Over time, even with our communication and industrial changes around the early 1850s, the South was still struggling to keep up. This would cause some strife during the Civil War. If the economy was able to keep up, then Americans in the South would have been more willing to move forward with the advances that were being made in the industry. This is what led to the first attempt of industrializing the South to fail. Farmers refusing to advance just shows that not all of America was ready or could not keep up with these changes in the economy. This would lead to further social class separation than we can imagine.
Railroads: Uniting Industries and Societies Across America
At this same time, the country was also advancing with the rail systems as the steel industry was taking off. This transportation advancement further took off for the United States to begin having more of a connection to get resources down to the South. The rail maps shown below from the Library of Congress show that America was trying to help out each other for the growth of the economy and the culture. Having a transportation system in place could connect the North’s textile industry and the South’s agriculture industry, working together to keep America supplied with our own resources.
The railroad process was one that took many years but, over time, came together to become the greatest force in modern industry. We still use the rail system to transport steel, coal, and oil all over the United States. According to ushistory.org, “Perhaps the greatest physical feat of 19th century America was the creation of the TRANSCONTINENTAL RAILROAD. Two railroads, the CENTRAL PACIFIC, starting in San Francisco, and a new railroad, the Union Pacific, starting in Omaha, Nebraska, would build the rail line. Huge forces of immigrants, mainly Irish for the UNION PACIFIC and Chinese for the Central Pacific, crossed mountains, dug tunnels, and laid tracks. The two railroads met at PROMONTORY, UTAH, on May 10, 1869, and drove a last, golden spike into the completed railway.” (ushistory.org) Now that all of these railroads were finished and connected, America had a new transportation system.
According to Robert Weir, “By the late 1870s, railroads crisscrossed the nation, bringing farm goods to industrial cities and moving factory products to market. (Weir, Workers in America) Our society was impacted over the course of the American industry changes. We had more of a middle class and lower class. The lower class was used for labor that the middle and upper classes would not do, which caused more complaints and harsh working conditions. A group of “Whigs” passed out fliers standing up for the poor: “Thus much, Sir, for Ourselves we dare to plead, And now, Sir, for our Poor – who stand in need Of lodgings, raiment, food and everything That honest labor should to poor folks bring!” (Whigs, 1836).
Legacy of Struggle: From Tragedy to Hope in the Wake of Industrialization
These harsh working conditions eventually led to the Triangle Factory Fire. This factory building was supposed to be fireproof. With over 600 employees, men, women, and children working there, 141 lost their lives. There was only one fire escape that was in the building, and it had been overcome with flames. Many of the girls jumped to their deaths. (New York Times) Harsh working conditions like this, unfortunately, were more common than we were told. Weir also noted that “Machines made goods faster and cheaper, but they also displaced skilled workers, many of whom formed labor unions to protect their wage rates and privileges.” (Weir, Workers in America) With labor unions being formed, Flyers from the Whigs were being passed out all over, trying to encourage workers to join to protect their rights.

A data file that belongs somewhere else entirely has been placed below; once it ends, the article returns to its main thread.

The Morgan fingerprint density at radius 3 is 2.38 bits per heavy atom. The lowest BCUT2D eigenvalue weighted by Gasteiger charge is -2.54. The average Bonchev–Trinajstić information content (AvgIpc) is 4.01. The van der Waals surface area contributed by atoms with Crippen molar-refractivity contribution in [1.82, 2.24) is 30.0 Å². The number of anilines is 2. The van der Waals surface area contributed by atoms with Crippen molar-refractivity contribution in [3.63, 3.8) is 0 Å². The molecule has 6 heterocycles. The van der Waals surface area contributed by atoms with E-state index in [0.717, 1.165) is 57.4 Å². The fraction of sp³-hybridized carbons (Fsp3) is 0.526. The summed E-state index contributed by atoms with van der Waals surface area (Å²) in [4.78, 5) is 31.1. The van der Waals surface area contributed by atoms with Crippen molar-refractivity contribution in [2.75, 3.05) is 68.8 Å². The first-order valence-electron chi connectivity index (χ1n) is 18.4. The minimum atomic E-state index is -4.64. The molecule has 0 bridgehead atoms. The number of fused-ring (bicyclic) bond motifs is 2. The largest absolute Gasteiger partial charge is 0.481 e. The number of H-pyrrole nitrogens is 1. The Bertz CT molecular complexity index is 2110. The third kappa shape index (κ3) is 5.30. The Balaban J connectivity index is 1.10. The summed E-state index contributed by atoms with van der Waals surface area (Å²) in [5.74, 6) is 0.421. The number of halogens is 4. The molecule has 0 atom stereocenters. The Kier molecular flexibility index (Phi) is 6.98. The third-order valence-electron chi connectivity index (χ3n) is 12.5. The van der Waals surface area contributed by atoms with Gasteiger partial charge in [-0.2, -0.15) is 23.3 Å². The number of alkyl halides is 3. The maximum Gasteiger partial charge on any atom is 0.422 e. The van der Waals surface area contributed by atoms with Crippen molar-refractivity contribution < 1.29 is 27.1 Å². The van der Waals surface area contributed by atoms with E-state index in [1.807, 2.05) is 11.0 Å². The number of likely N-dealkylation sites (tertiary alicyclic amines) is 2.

With all the changes that were brought through the Industrial Revolution, America has really advanced forward. Yes, the country has progressed to what is now a thriving country, but our social and economic status has not progressed at all. We are still a struggling country in regards to the wage/labor issue. Hopefully, as time goes on and more history is made, we can overcome these challenges and show great progress to keep up with our technological advances. Time can only tell how far we can go.
- Samuel Slater “Who Made America” (https://www.pbs.org/wgbh/theymadeamerica/whomade/slater_hi.html)
- Letter from anonymous laborers to the gentlemen of Ashill, Norfolk, Date: May 1816. Catalogue reference: HO 42/150, folio 130v-131 http://www.nationalarchives.gov.uk/humanrights/1815-1848/doc-ashill-image.htm
- Letter threatening to burn the property of farmers who were believed to pay low wages or use labor saving machinery, Date: 1830. Catalogue reference: HO 52/8, folio 208 http://www.nationalarchives.gov.uk/humanrights/1815-1848/doc-farmers-image.htm
- ‘The Glorious Working of the Whigs depicting ‘Grinding the Poor”(1836). Catalogue reference: MH 32/60 http://www.nationalarchives.gov.uk/humanrights/1815-1848/doc-grindingpoor-image.htm
- A History of the Cotton Mills and the Industrial Revolution (http://narvellstrickland1.tripod.com/cottonmillhistory2/index1.html) (Narvell Strickland 1995)
- The Rise and Fall of American Growth; Robert J. Gordon (Princeton University Press, 2017)
- Industrialization and Urbanization in the United States, Johnathan Rees (http://americanhistory.oxfordre.com/view/10.1093/acrefore/9780199329175.001.0001/acrefore-9780199329175-e-327)
- Steiger, W. T, and United States General Land Office. Diagram of the United States of America, Mexico, the West India Islands and Isthmus of Darien; by W. T. Steiger, General Land Office. Baltimore, 1854. Map. https://www.loc.gov/item/98688319/.
- ushistory.org. 2018. ‘Early American Rail Roads.’ US History Online Textbook. Accessed December 7, 2018. http://www.ushistory.org/us/25b.asp.
- Morse, Samuel Finley Breese. Bound volume—28 November -18 April 1838. 28 November -18 April 1838, 1835. Manuscript/Mixed Material. https://www.loc.gov/item/mmorse000012/.
- http://trianglefire.ilr.cornell.edu/primary/newspapersMagazines/nyt_032611.html New York Times, March 26, 1911, p. 1.